Dacryocystitis-related orbital cellulitis is a relatively rare condition, and large case series of this clinical entity have been reported. This study was undertaken to identify a larger cohort of patients with this ailment, with the intent of defining its clinical and microbiologic features. Case logs from four institutions were reviewed to identify patients that suffered from dacryocystitis-related orbital cellulitis. A retrospective chart review was then performed to identify clinical features, management strategies, microbiologic features, and outcomes. A dedicated statistical software package was utilized to identify correlations between these variables. 13 patients (7 females, 6 males; mean age = 57.2 years, range = 7-89 years) were identified. One patient carried a diagnosis of immunosuppressive disease. All patients underwent emergent surgical drainage and received intravenous antibiotics. Primary acquired nasolacrimal duct obstruction was found to be the underlying etiology in nine cases (69.2%), whereas four patients suffered from specific causes of their obstructions. An average of 1.07 organisms/patient (standard deviation = 0.49 organisms/patient) were recovered from microbiologic cultures, and Gram-positive bacteria represented the majority of cultured organisms. All patients experienced either stable or improved vision upon discharge. The relationships between a specific etiology and the possibility of vision loss or the number of organisms cultured, between the number of organisms cultured and vision loss, and immunosuppression and vision loss or the number of organisms cultured were all not statistically significant (p > 0.05). Dacryocystitis-related orbital cellulitis most commonly occurs in adult patients who do not carry immunosuppressive diagnoses and suffer from primary obstructions. Multiple microbiologic species may cause this problem, although Gram-positive organisms are most common. With appropriate management, stable or improved vision can be achieved.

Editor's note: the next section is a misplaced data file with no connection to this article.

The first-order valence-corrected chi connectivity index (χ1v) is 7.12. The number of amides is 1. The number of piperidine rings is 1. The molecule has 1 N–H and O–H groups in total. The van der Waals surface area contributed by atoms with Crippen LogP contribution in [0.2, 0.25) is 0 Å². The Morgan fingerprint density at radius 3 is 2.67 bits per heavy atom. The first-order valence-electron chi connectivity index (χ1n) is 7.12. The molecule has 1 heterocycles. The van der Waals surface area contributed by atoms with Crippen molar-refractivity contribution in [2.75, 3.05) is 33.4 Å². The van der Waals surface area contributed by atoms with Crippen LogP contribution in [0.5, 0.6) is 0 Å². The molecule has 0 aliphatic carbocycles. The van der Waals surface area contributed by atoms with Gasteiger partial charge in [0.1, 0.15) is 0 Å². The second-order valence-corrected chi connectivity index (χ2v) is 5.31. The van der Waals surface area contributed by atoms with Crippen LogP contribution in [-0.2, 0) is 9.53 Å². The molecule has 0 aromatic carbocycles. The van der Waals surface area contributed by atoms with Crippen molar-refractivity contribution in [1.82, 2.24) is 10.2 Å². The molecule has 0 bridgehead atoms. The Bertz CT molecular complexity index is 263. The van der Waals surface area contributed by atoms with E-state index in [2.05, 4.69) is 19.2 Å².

Radiologists perform many 'visual search tasks' in which they look for one or more instances of one or more types of target item in a medical image (e.g. cancer screening). To understand and improve how radiologists do such tasks, it must be understood how the human 'search engine' works. This article briefly reviews some of the relevant work into this aspect of medical image perception. Questions include how attention and the eyes are guided in radiologic search? How is global (image-wide) information used in search? How might properties of human vision and human cognition lead to errors in radiologic search?
This paper introduces the "hybrid foraging" paradigm. In typical visual search tasks, observers search for one instance of one target among distractors. In hybrid search, observers search through visual displays for one instance of any of several types of target held in memory. In foraging search, observers collect multiple instances of a single target type from visual displays. Combining these paradigms, in hybrid foraging tasks observers search visual displays for multiple instances of any of several types of target (as might be the case in searching the kitchen for dinner ingredients or an X-ray for different pathologies). In the present experiment, observers held 8-64 target objects in memory. They viewed displays of 60-105 randomly moving photographs of objects and used the computer mouse to collect multiple targets before choosing to move to the next display. Rather than selecting at random among available targets, observers tended to collect items in runs of one target type. Reaction time (RT) data indicate searching again for the same item is more efficient than searching for any other targets, held in memory. Observers were trying to maximize collection rate. As a result, and consistent with optimal foraging theory, they tended to leave 25-33% of targets uncollected when moving to the next screen/patch. The pattern of RTs shows that while observers were collecting a target item, they had already begun searching memory and the visual display for additional targets, making the hybrid foraging task a useful way to investigate the interaction of visual and memory search.